These felt, to me, like brief flashes of generalized anger, and while I can understand why this anger exists, I’ve also been happy that these events were soon overshadowed by another person’s bright smile or warm greeting. The mood can change as quickly as the wind rises out here. Bayview is a neighborhood of contradictions, of open hearts and friendly waves; of rage and poverty in a wealthy city.
My husband and I aren’t rich – I’m a freelance writer and he’s a retail buyer at a worker-owned cooperative. But we have jobs, health care. We’re one of a wave of relatively privileged white people changing Bayview, because it is the last bastion of almost-affordable homes.
The fact that we could buy this house means we’re helping to increase home values – that’s a boon for the many longtime Bayview homeowners. Forty-nine percent of homes here are owner-occupied, versus 38 percent citywide.
That’s the thing about gentrification: It’s not all bad. We’re spending money at local stores; we’re boosting home values. But we’re also helping to price out people who may have grown up here. We’re here, in the Bayview, with that baggage. It’s our own baggage, brought by us, not handed to us by anyone else. And stowed somewhere in among our luggage is another bag, the one that bulges with liberal white guilt.
And then, there’s this: My daughter got mugged in front of our house. Early one evening, two young men came up behind her and one tried to grab her purse. She held on to it, and he hit her in the face and then ran off with her bag.
It’s not as though I don’t know about violence in the city. I once yelled, straight out of some cop show, “Duck!” when my daughter – she was maybe six years old then – and her friends and I got caught in the crossfire of a gang shootout in Garfield Park.
I was hit in the face by a guy in Bernal Heights who was probably on PCP. He walked up out of nowhere and punched me as I walked down the street, carrying my then two-year-old in my arms.
And you know how the Wells Fargo ATM at 16th and Valencia doesn’t stay open late? That’s because one of my friends, Paul O’Meara, was beaten to death in the parking lot there, in 1990.
So, yes, it’s a city. There’s violence. I’m well aware. But there’s something about the victim of a crime being your daughter. Right in front of your house. At 7 p.m. on a weekday evening.
When I first moved to the Bayview, I was an evangelist. Warm weather, welcoming people, beautiful homes. I told everyone I knew. But since my daughter was mugged? Not so much.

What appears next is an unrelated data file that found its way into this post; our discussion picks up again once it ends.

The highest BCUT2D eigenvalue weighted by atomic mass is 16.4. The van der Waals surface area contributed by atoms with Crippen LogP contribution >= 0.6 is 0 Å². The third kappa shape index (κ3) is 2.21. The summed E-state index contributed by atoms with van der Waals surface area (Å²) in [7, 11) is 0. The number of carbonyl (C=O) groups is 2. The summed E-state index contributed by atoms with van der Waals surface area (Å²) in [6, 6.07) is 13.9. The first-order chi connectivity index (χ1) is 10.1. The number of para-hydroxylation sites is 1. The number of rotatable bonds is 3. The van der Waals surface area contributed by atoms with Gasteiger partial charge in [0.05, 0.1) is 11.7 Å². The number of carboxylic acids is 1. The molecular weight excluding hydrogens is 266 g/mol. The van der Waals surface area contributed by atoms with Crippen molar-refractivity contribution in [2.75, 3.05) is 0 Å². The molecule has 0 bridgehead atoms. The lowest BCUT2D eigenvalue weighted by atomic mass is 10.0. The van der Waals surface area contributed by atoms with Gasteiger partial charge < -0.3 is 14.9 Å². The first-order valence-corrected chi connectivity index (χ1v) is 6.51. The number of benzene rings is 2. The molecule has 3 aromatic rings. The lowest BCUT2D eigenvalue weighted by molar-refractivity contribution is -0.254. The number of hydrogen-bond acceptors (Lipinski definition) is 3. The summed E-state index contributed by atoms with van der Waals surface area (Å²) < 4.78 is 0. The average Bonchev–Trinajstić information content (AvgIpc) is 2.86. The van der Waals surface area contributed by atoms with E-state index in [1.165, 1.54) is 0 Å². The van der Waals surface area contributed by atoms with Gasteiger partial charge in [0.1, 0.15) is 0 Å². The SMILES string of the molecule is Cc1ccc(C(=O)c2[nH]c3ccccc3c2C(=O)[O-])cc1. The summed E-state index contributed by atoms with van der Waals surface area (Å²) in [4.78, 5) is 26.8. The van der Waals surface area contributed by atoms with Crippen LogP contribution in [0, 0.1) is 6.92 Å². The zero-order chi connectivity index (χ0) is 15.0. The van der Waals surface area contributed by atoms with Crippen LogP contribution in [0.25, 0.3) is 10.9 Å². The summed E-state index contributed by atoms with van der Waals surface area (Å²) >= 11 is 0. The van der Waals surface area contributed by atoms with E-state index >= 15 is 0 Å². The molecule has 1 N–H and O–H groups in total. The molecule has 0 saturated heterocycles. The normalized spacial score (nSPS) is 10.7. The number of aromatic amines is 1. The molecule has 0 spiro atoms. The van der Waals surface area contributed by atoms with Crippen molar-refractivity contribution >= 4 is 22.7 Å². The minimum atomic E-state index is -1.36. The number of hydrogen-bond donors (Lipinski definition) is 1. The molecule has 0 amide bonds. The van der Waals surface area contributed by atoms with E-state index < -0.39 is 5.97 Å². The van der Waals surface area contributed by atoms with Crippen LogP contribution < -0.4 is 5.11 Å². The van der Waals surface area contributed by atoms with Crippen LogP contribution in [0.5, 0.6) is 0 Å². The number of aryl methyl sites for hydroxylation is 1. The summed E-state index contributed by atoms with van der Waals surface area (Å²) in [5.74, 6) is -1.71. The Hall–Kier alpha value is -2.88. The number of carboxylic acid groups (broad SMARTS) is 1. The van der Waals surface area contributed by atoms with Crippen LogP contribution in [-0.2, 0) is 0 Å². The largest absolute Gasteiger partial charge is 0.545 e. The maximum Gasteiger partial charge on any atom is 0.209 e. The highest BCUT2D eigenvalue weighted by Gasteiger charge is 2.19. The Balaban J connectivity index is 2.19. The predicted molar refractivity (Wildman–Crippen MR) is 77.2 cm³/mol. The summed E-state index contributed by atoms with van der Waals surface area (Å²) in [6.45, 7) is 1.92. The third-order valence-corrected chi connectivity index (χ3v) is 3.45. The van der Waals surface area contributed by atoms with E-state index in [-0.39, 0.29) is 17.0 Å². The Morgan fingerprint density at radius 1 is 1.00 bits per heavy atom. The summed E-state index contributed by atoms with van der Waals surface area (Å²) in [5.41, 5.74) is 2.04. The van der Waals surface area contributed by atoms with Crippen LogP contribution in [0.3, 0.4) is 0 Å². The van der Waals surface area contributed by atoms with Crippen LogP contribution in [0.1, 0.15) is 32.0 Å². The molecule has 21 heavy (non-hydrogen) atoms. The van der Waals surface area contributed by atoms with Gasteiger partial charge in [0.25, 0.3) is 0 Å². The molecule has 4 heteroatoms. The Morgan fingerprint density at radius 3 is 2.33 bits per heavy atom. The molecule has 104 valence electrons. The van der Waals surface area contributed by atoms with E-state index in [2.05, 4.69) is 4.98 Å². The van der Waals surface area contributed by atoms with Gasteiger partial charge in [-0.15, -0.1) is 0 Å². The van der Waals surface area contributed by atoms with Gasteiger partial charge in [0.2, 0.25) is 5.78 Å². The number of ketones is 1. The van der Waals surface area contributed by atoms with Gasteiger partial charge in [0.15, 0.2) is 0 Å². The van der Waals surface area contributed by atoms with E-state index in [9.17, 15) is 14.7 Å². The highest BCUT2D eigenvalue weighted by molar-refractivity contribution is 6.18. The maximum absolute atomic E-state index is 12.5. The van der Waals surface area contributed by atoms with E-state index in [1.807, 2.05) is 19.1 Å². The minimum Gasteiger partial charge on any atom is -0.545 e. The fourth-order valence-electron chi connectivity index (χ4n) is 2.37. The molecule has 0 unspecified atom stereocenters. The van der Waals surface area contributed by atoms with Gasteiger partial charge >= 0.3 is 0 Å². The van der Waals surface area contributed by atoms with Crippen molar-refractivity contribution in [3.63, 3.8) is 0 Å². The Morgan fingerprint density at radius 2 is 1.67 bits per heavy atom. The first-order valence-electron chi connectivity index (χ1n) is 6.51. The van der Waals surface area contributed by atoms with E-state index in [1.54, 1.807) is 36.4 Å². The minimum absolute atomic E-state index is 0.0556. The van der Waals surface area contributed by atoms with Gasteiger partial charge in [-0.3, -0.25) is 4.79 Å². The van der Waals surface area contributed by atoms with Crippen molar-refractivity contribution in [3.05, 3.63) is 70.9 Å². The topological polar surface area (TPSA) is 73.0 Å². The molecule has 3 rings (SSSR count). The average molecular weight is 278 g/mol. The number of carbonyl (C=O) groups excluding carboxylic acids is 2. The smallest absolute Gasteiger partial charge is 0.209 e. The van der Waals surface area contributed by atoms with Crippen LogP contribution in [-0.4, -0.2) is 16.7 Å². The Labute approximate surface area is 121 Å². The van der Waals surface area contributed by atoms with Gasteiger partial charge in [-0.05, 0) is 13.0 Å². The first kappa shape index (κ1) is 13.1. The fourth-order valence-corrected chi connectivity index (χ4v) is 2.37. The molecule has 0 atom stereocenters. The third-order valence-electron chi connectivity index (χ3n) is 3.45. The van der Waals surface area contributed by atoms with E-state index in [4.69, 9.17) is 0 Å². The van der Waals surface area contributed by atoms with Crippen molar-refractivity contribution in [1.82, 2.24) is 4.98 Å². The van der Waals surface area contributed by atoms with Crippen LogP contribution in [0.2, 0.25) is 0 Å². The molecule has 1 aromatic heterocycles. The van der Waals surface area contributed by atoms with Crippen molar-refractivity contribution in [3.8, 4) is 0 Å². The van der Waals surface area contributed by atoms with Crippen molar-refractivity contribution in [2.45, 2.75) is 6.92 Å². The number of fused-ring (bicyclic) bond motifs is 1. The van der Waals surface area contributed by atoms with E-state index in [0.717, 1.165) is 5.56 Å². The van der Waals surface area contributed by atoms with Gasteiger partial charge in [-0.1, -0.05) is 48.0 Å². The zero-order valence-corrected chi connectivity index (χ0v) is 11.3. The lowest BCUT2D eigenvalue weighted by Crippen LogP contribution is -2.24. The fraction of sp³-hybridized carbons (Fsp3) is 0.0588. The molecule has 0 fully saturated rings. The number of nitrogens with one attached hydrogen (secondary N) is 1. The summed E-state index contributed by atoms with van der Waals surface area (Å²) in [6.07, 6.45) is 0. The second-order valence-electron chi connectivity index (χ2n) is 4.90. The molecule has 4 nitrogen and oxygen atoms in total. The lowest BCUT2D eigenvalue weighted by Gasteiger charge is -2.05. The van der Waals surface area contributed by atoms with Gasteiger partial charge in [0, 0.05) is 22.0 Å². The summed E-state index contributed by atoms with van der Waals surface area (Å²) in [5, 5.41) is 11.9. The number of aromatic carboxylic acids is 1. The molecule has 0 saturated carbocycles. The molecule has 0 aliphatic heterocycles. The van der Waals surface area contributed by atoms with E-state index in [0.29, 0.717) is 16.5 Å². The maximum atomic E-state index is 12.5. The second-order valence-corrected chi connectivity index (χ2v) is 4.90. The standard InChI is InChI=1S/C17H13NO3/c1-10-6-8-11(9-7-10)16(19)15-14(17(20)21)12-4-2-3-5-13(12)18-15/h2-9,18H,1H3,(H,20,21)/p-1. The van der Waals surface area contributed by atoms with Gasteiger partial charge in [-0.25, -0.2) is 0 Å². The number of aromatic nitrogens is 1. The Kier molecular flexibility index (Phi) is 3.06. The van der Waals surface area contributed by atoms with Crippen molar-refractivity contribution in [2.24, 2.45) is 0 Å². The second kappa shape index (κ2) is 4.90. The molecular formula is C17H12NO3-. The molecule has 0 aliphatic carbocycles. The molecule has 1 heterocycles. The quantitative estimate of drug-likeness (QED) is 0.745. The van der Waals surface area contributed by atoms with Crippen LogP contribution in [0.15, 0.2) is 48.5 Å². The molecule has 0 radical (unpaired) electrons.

Yes, it’s violent everywhere. But I don’t want to invite people here under false pretenses only to see them get mugged in front of my house. The way I brought my daughter.
Don’t get me wrong: I love the Bayview.
I’m never going to know this place the way my neighbors who grew up here know it. But I am beginning to think that maybe I’m one tiny piece of thread in this neighborhood’s fabric. Sometimes my daughter and I sit on our front step, and our neighbor’s grandchildren come by to show us their bike-riding skills. Christian no longer needs training wheels!
My daughter and I bemoan the way people write off the Bayview without ever exploring it, without ever walking along the Bay’s edge at the vast park that is Candlestick Point, or shopping at the best Goodwill Thrift Store in town. My husband and I revel in our garden, planting artichokes and bachelor’s buttons.
I used to long for the Mission, but lately, when I bike home through that neighborhood, the air feels too hot, heavy; the streets too crowded.
As I ride down 26th Street toward Hampshire, the sidewalks empty. There’s the detour through the park there and a mad scoot across car-crazy Potrero. Then, onto the secret bike path under the freeway, followed by a zig onto Bayshore, a zag over to Barneveld.
That’s where the sky opens up and shows me its stars. Up Oakdale, as I ride over the train bridge, the Bay Bridge glitters in the distance, and the wind blows harder, fresh and clean. I breathe deep.
The sky is so big it swallows the broken glass. Slaloming down Third Street, swerving around the potholes, I’m heading home.